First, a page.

updated 10/4/2009 1:34:31 PM ET 2009-10-04T17:34:31

The stock market's bulls are slowing their charge, and upcoming earnings reports will determine whether they keep going forward or just stop.

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A two-week slump in response to disappointing economic numbers has investors asking whether the market's powerful rally is fading on what would be the start of its eighth month. Analysts have been calling for a break in the ferocious advance, but now that it's here, even many who expect further gains are adopting healthy caution.

This year's rally has lifted major stock indexes more than 50 percent from 12-year lows on March 9 and pumped new life into beaten-down investment accounts. Now, though, questions about whether the gains are justified are more urgent because stocks are worth far more than they were only months ago. The market jumped 15 percent in the July-September period.

The economic reports of the past two weeks are stirring concern that investors have been too quick to bet on a recovery. The government said Friday that employers cut more jobs in September than in August. Other recent reports on everything from factory orders to the mood of consumers have brought reminders of the economy's troubles. The Dow Jones industrial average is down 3.4 percent in two weeks.

No one expected a seamless recovery but the string of lackluster data has come as investors have little else to go on. Reports on corporate profits, which are the biggest drivers of the stock market, will only start trickling in this week.

The third-quarter reports could give investors a better sense of whether companies managed to bring in more revenue to produce earnings growth or whether they again resorted to steep cost-cutting to boost their bottom lines as with the April-June period.

Analysts and investors want to see revenue growth because cost-cutting can only be taken so far.

Aluminum producer Alcoa Inc., PepsiCo Inc. and Marriott International Inc. are slated to report during the week as is Yum Brands Inc., the parent of the Pizza Hut, Taco Bell and KFC fast-food chains.

Some analysts are questioning whether the latest lull in stocks is similar to the 7 percent slide the market endured from mid-June to mid-July before companies reported earnings that topped modest expectations.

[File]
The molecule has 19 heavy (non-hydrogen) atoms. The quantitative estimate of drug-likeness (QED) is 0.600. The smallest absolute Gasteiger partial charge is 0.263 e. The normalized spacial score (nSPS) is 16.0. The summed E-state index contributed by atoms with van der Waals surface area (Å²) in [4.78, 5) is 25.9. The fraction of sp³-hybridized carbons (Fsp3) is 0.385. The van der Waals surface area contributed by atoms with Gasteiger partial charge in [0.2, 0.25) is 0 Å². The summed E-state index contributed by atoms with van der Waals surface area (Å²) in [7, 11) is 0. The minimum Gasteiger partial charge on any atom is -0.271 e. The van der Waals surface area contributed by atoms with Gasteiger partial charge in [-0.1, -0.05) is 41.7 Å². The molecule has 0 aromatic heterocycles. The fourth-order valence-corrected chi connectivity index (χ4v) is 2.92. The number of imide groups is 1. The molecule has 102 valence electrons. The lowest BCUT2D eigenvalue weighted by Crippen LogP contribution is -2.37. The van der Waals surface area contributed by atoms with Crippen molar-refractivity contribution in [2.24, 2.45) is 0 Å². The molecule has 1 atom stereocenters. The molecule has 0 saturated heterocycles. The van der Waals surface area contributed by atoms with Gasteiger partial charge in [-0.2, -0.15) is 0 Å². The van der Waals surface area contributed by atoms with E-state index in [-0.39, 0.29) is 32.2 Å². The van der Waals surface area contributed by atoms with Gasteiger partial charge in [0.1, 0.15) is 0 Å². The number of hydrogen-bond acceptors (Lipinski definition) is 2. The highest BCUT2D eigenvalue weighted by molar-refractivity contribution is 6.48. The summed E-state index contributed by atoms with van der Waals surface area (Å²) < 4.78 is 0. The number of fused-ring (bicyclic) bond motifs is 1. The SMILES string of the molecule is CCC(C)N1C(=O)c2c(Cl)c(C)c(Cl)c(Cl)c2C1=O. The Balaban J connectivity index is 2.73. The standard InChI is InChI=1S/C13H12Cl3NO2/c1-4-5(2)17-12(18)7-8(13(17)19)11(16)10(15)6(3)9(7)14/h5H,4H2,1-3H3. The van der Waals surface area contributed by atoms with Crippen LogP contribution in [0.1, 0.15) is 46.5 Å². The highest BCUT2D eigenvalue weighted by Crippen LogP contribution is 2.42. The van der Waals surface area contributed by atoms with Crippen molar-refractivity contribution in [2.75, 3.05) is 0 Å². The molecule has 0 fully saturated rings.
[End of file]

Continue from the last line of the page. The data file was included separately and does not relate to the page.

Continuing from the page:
"The market sold off into earnings season last quarter, then we had a big head of steam," said Stuart Schweitzer, global markets strategist at J.P. Morgan's Private Bank in New York.

He said companies are still relying on cost-cutting, a point underscored by the Labor Department's report Friday that employers cut 263,000 jobs last month. That was more than the 201,000 cuts made in August and well above economists' forecasts.

Investors dumped stocks ahead of the report amid worries that the swelling ranks of the unemployed would make it harder for the economy to strengthen. Schweitzer noted that the cuts, though painful, might still give a short-term boost to the market by allowing companies to post stronger profits.

"The severe job cuts that we've had set companies up for positive earnings surprises and stronger reports are necessary to encourage firms to stop firing and starting hiring people back," Schweitzer said.

But he cautioned that the market's rally will start to unravel if job losses continue.

"Cost cutting can work in the short run to support profits and share prices but in the long run unless we go from cost-cutting to rehiring, then the shortfall of demand will be the undoing of this market," Schweitzer said.

Earnings are key but some analysts think the market will go higher because so many investors have missed the rally that they'll buy into the dips.

Keith Goddard, manager of the Capital Advisors Growth Fund in Tulsa, Okla., welcomes the drop as a chance to move into stocks he likes.

"A pullback would be great from our perspective. We'd like to see it and I don't think we're alone at all," he said.

Still, Goddard remains cautious and expects companies will have a harder time impressing investors just by increasing earnings per share.

"Expectations have gotten a lot further along so just beating by a penny may not be enough anymore whereas it was in July," he said.

Investors have been counting on improvement. The Standard & Poor's 500 index, which is the basis for many mutual funds, is up 51.4 percent since March even after sliding 3.9 percent from its recent closing high.

Beyond earnings, investors will have a light economic calendar this week.

The Institute for Supply Management's service index, which covers businesses including hospitals, retailers and financial services firms, is expected Monday. The service index has fallen for the past 11 months. Last week, the group's disappointing report on manufacturing helped drag down the market.

Reports are due later in the week on wholesale inventories, consumer credit and the nation's trade balance.

Copyright 2009 The Associated Press. All rights reserved. This material may not be published, broadcast, rewritten or redistributed.

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